Here’s a comment left by a visitor on my AOL Customer Service Phone Numbers and Contact Info page, who writes that by calling 703-265-1000 and leaving a voice mail message, he or she was “miraculously” able to cancel AOL:
After reading this web site I was finally able to cancel AOL and get them to cancel the continued billing for AOL. I’d had AOL for years but when my bank account was compromised and I got a new Visa number I was unwilling to give the number to a person in Romania who barely spoke English.
When I offered to give the number to someone in the US they refused. At that time I tried to cancel AOL. I was being billed monthly service fees but blocked from using AOL. As the monthly charges continued to increase the “total due”, I was unable to cancel and convince them I had not been using AOL since they had blocked my usage.
Finally thru this site I called ….703-265-1000 and left a message on a voice mail. Miraculously I received a letter canceling all charges and finally terminating AOL.
Never give your full credit or debit card number to an AOL call rep.
You can change the way you pay for your AOL account online; just visit this page. It’s better to keep your credit or debit card number to yourself than to give it to a call rep. All the same, the last rep this customer spoke to should’ve asked for the last four digits on the debit card to confirm the billing method, and from there should have canceled the account when asked to.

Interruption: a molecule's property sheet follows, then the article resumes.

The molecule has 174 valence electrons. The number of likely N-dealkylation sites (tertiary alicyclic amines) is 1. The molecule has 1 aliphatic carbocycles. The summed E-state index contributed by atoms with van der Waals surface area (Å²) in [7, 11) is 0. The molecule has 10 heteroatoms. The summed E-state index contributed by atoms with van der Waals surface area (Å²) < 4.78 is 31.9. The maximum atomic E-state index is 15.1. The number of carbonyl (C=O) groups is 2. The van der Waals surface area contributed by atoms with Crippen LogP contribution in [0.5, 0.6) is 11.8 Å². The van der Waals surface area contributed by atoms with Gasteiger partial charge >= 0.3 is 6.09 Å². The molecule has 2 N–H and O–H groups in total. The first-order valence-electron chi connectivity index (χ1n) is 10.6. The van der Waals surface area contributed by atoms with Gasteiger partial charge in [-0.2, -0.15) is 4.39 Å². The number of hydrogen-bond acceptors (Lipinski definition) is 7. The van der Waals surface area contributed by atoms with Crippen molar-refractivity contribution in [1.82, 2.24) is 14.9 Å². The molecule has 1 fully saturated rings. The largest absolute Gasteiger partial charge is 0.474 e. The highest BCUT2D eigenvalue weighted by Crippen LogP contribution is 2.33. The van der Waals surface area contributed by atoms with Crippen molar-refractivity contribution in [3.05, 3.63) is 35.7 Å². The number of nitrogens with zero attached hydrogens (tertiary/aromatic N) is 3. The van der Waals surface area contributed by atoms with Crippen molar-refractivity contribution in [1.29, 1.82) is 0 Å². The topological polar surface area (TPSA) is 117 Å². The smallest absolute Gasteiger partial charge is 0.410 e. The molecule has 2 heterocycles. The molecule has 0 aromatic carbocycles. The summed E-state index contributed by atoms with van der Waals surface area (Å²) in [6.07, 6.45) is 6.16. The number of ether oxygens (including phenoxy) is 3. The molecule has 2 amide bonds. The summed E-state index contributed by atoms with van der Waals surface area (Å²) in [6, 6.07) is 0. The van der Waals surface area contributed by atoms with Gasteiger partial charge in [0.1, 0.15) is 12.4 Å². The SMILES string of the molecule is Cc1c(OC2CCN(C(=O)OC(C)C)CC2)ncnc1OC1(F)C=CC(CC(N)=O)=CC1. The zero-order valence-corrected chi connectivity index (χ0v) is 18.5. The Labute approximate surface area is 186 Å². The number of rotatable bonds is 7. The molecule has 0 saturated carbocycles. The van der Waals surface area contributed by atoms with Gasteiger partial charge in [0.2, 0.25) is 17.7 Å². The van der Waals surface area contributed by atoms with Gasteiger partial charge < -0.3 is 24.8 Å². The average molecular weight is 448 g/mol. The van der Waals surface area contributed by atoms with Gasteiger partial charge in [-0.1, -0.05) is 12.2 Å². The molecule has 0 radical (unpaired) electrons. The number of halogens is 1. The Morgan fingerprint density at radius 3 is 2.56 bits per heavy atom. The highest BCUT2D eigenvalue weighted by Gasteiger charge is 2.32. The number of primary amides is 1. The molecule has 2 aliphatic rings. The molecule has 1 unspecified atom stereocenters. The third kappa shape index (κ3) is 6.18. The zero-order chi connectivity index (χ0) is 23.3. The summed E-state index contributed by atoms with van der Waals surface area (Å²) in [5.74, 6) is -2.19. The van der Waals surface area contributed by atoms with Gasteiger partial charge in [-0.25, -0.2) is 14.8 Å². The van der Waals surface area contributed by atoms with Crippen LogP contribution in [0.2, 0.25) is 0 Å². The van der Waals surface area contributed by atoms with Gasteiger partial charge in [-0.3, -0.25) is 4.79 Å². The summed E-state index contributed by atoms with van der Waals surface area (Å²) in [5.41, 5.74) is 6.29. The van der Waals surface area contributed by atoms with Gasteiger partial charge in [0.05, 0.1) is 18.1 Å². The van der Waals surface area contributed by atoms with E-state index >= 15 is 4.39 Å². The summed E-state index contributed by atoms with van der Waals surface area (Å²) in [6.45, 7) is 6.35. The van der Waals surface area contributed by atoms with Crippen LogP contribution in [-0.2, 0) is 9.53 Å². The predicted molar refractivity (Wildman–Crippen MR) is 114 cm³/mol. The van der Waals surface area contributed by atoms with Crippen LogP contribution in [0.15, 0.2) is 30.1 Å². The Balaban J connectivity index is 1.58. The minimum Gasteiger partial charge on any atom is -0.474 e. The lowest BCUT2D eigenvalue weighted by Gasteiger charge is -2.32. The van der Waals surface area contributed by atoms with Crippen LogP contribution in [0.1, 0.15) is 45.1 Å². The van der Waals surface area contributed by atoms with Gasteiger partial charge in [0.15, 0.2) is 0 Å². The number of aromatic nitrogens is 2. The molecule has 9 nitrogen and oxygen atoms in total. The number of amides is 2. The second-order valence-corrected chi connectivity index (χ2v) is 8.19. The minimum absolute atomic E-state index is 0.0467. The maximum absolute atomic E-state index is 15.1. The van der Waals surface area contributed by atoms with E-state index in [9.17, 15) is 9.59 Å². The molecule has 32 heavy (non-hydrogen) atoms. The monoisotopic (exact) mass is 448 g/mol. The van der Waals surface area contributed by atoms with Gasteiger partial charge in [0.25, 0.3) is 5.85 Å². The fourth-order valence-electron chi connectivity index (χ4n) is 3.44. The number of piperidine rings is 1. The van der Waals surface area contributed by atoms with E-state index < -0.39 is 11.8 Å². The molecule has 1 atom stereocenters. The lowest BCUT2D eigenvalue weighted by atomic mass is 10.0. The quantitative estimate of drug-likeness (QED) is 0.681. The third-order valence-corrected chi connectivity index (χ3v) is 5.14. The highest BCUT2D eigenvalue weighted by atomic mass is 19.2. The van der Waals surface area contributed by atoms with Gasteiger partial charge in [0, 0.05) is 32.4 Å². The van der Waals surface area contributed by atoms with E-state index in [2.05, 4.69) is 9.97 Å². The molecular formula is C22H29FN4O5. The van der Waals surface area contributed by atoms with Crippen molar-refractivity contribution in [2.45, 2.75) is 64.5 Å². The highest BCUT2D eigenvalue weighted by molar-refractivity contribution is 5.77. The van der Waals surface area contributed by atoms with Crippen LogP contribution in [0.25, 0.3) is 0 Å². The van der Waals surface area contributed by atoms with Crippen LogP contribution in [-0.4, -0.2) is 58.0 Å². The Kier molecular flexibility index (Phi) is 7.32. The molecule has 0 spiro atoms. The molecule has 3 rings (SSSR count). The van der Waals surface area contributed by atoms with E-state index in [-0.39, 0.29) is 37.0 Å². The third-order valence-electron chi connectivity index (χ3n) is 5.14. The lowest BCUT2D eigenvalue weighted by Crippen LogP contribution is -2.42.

This customer was also blocked from using AOL. My take on it is the last call rep he or she spoke with knew that the billing method was in question and decided the account may have been compromised, too, so the customer was TOSed simply to protect the account.
Since the customer was still being billed monthly for a locked-down, unusable account, there was no choice except to contact someone higher-up at AOL; in this case, that meant calling AOL Corporate (the Corporate headquarters have moved from Virginia to New York in the last year; I assume calls are being re-routed).
I’m glad this story had a happy ending – but if you’re having your own problems canceling AOL, please let me know.